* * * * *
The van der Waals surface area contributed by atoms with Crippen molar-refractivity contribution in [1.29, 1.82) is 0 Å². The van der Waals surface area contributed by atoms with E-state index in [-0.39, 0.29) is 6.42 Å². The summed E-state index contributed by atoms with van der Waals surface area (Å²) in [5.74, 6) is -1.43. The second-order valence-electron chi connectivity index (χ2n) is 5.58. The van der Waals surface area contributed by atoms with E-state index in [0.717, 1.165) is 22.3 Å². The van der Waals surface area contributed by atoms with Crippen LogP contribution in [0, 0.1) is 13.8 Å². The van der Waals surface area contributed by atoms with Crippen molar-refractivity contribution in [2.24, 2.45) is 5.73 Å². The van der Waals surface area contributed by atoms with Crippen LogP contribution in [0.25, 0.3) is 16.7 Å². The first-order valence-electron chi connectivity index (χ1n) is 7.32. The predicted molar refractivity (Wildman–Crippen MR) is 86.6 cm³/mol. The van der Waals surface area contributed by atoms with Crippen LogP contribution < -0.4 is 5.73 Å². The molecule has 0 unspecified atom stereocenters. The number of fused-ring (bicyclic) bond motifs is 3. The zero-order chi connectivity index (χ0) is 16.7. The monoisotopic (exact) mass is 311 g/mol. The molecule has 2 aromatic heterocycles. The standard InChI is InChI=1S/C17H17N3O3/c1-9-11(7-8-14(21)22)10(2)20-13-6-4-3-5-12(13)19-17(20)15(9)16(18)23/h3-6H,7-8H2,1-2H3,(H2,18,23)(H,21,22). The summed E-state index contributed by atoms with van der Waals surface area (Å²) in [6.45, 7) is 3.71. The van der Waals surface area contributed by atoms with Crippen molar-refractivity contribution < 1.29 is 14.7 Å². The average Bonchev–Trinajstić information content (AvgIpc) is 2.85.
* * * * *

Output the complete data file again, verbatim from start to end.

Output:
The van der Waals surface area contributed by atoms with Crippen molar-refractivity contribution in [1.29, 1.82) is 0 Å². The van der Waals surface area contributed by atoms with E-state index in [-0.39, 0.29) is 6.42 Å². The summed E-state index contributed by atoms with van der Waals surface area (Å²) in [5.74, 6) is -1.43. The second-order valence-electron chi connectivity index (χ2n) is 5.58. The van der Waals surface area contributed by atoms with E-state index in [0.717, 1.165) is 22.3 Å². The van der Waals surface area contributed by atoms with Crippen LogP contribution in [0, 0.1) is 13.8 Å². The van der Waals surface area contributed by atoms with Crippen molar-refractivity contribution in [2.24, 2.45) is 5.73 Å². The van der Waals surface area contributed by atoms with Crippen LogP contribution in [0.25, 0.3) is 16.7 Å². The first-order valence-electron chi connectivity index (χ1n) is 7.32. The predicted molar refractivity (Wildman–Crippen MR) is 86.6 cm³/mol. The van der Waals surface area contributed by atoms with Crippen LogP contribution < -0.4 is 5.73 Å². The molecule has 0 unspecified atom stereocenters. The number of fused-ring (bicyclic) bond motifs is 3. The zero-order chi connectivity index (χ0) is 16.7. The monoisotopic (exact) mass is 311 g/mol. The molecule has 2 aromatic heterocycles. The standard InChI is InChI=1S/C17H17N3O3/c1-9-11(7-8-14(21)22)10(2)20-13-6-4-3-5-12(13)19-17(20)15(9)16(18)23/h3-6H,7-8H2,1-2H3,(H2,18,23)(H,21,22). The summed E-state index contributed by atoms with van der Waals surface area (Å²) in [6.45, 7) is 3.71. The van der Waals surface area contributed by atoms with Crippen molar-refractivity contribution < 1.29 is 14.7 Å². The average Bonchev–Trinajstić information content (AvgIpc) is 2.85.